Dell XPS 14 in Platinum

Interestingly, Dell has opted for Wi-Fi 6E on the XPS 14 while shipping Wi-Fi 7 on the XPS 13 and 16. It made this choice because of the larger size of the Wi-Fi 7 solution and the need to maintain the thin and light form factor on the XPS 14. The XPS 14 also shares the same sustainability numbers as the XPS 13. For me, the XPS 14 feels very much like an extension of the XPS 13 with a larger display and optional discrete GPU; it might be a good “in-betweener” for users who don’t want the size of the XPS 16 but might enjoy the extra performance of a discrete GPU. The XPS 14 also offers three Thunderbolt 4 ports, a microSDXC card reader, and a 3.5mm headphone jack. I don’t think headphone jacks are relevant anymore, and I’d love to see Dell offer a full-size SDXC card slot rather than a MicroSDXC slot.

The XPS 16 is Dell’s new flagship top-tier XPS laptop. It is the only model that offers the Intel Core Ultra 9 185H processor, the fastest Intel offers from the Meteor Lake family. While the XPS 16 has up to 4TB of SSD and 64GB of RAM just like the other models in the XPS lineup, it does offer a much broader choice of discrete graphics ranging from Intel Arc options all the way up to the NVIDIA RTX 4070 8GB. The 16.3-inch display comes in only two flavors: a 1920 x 1200 non-touch display and a 4K OLED touch display capable of up to 90 Hz refresh rate. While the whole XPS family features Dolby Vision, I think it’s still important to call out given that it offers one of the most consistent visual experiences for PCs available today.

The Dell XPS 16 Touch in Platinum

To get an idea of the differences in performance, the XPS 13 has a 28-watt sustained performance level, the XPS 14 has a 47-watt sustained performance level, and the XPS 16 has an 80-watt peak performance level, a massive difference in favor of the XPS 16. The XPS 16 is also an NVIDIA Studio-validated system, which helps creators understand that it will deliver a certain level of stability and performance. As with the XPS 14, I’d like to see Dell adopt the full-size SDXC II slot rather than a microSDXC slot, which would be helpful only to drone pilots or drone content creators. I see the XPS 16 as a creator’s notebook, especially with the OLED display, which has a 100% PCI-P3 color gamut. I am excited to see how a fully-specced XPS 16 competes with the latest creator notebooks on the market because, when paired with an RTX 4070, there’s a lot of potential for real performance.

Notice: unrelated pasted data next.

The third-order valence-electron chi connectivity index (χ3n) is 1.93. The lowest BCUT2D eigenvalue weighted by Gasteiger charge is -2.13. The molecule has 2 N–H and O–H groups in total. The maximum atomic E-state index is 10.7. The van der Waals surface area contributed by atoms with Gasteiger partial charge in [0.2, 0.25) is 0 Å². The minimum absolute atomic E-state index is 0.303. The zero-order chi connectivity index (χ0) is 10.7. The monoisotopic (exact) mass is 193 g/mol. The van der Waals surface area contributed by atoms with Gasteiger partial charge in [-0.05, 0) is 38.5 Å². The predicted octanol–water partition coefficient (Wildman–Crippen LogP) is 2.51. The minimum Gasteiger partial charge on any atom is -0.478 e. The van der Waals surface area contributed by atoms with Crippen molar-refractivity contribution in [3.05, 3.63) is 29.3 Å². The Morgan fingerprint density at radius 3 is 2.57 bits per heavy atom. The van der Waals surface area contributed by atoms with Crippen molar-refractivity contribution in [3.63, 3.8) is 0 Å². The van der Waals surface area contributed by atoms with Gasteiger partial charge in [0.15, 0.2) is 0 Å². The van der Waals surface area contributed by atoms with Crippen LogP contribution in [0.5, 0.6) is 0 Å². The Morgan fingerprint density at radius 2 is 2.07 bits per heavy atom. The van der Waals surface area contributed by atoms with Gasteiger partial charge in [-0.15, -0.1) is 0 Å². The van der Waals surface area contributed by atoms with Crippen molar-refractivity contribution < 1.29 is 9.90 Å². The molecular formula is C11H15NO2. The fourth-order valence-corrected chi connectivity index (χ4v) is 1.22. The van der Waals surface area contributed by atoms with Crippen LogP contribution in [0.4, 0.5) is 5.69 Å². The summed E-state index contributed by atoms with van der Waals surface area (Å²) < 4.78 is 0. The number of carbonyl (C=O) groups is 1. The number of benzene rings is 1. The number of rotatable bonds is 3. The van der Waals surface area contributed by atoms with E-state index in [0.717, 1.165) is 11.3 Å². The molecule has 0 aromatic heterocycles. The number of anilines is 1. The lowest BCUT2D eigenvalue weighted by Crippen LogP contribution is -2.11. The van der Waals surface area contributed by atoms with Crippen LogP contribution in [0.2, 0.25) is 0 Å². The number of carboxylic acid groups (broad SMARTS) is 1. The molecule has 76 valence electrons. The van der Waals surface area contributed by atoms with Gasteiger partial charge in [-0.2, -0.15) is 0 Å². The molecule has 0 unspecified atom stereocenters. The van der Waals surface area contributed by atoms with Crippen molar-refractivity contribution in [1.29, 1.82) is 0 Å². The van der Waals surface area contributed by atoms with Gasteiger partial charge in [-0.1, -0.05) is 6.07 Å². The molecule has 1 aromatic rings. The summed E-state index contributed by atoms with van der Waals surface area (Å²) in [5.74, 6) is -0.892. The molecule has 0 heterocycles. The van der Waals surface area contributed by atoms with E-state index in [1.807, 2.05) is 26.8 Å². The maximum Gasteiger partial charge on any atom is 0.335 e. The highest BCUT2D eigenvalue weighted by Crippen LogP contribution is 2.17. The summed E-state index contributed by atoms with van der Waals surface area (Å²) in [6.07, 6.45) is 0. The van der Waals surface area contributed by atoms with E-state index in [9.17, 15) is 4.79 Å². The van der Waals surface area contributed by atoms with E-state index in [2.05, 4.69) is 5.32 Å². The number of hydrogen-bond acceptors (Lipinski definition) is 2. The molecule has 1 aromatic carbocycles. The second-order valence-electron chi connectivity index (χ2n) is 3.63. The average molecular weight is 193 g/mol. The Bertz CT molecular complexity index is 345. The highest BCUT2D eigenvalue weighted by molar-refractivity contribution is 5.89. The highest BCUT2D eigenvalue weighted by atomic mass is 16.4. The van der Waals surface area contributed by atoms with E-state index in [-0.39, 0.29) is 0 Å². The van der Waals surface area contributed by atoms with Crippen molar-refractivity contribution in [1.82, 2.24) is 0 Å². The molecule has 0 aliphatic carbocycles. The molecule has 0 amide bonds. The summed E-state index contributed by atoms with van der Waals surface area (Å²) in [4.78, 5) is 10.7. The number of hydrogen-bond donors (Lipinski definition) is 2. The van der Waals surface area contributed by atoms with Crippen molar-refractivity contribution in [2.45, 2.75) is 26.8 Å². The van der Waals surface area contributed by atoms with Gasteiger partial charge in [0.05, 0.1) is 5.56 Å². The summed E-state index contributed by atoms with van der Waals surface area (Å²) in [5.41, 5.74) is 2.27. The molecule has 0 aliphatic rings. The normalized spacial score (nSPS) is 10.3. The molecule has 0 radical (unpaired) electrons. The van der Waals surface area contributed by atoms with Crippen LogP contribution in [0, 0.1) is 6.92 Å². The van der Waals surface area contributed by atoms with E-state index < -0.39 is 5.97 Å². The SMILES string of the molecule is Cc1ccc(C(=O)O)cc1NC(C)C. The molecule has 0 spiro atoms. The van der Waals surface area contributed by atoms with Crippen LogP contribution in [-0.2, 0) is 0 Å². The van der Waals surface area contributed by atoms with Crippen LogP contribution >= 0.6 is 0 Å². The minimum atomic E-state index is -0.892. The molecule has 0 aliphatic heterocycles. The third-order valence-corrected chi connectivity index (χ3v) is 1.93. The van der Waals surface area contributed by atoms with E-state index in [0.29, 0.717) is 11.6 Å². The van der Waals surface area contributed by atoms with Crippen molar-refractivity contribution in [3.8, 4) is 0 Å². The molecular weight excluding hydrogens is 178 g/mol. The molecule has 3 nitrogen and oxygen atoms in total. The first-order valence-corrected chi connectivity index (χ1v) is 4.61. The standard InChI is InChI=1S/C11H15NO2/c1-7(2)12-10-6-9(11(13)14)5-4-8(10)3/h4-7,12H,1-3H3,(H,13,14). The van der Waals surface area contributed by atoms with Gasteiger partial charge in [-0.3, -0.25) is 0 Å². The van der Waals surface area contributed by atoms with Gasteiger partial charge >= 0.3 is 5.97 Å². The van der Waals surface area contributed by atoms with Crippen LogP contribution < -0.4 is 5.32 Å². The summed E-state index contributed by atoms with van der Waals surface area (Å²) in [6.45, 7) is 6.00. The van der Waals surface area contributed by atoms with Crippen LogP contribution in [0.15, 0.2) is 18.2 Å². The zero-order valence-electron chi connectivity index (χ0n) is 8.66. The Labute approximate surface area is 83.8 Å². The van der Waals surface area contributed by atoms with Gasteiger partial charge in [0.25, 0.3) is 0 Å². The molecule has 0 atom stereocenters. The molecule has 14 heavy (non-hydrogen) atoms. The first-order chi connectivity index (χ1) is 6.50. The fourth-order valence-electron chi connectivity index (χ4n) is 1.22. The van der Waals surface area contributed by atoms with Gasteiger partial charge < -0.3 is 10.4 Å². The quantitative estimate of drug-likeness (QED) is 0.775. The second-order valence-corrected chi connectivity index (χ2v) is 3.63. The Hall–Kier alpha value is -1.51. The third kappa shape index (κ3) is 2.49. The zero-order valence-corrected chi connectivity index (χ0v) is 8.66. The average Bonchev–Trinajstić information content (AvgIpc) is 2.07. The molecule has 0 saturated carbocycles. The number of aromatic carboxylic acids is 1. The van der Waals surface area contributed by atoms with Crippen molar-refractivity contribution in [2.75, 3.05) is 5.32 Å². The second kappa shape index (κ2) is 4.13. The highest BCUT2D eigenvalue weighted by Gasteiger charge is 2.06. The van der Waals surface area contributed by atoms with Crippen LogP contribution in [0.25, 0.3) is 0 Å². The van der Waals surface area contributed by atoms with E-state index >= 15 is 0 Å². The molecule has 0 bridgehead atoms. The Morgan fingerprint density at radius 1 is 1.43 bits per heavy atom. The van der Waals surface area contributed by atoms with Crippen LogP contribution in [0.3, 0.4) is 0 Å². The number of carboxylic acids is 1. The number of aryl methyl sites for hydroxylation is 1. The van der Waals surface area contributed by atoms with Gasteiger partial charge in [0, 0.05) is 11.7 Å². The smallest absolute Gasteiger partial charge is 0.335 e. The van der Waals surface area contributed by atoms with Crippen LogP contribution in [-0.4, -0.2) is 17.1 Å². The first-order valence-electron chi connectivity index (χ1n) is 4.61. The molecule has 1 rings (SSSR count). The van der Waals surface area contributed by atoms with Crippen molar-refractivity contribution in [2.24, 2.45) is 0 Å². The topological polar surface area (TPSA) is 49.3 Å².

The full XPS line will be available starting in Q1, with the XPS 13 starting at $1,299 while the XPS 14 starts at $1,699 and the XPS 16 starts at $1,899. At those price points, it makes even more sense that Dell is going for a premium, distinctive appearance based on the XPS 13 design language.

New UltraSharp 40 and 34 Curved TB Hub Monitors

Dell is introducing two new productivity/docking monitors to its current lineup, with the UltraSharp 40 replacing the last generation and adding increased eye-safety and usability features. The UltraSharp 34 takes many of the things that the 5K UltraSharp 40 offers and scales them down to hit a more approachable price point. That said, I am a huge fan of the new UltraSharp 40 because I have used and reviewed the last generation, and Dell has basically addressed many of my concerns with that monitor and implemented those fixes with this new model.

The Dell UltraSharp Curved 40 pictured with pop-out USB ports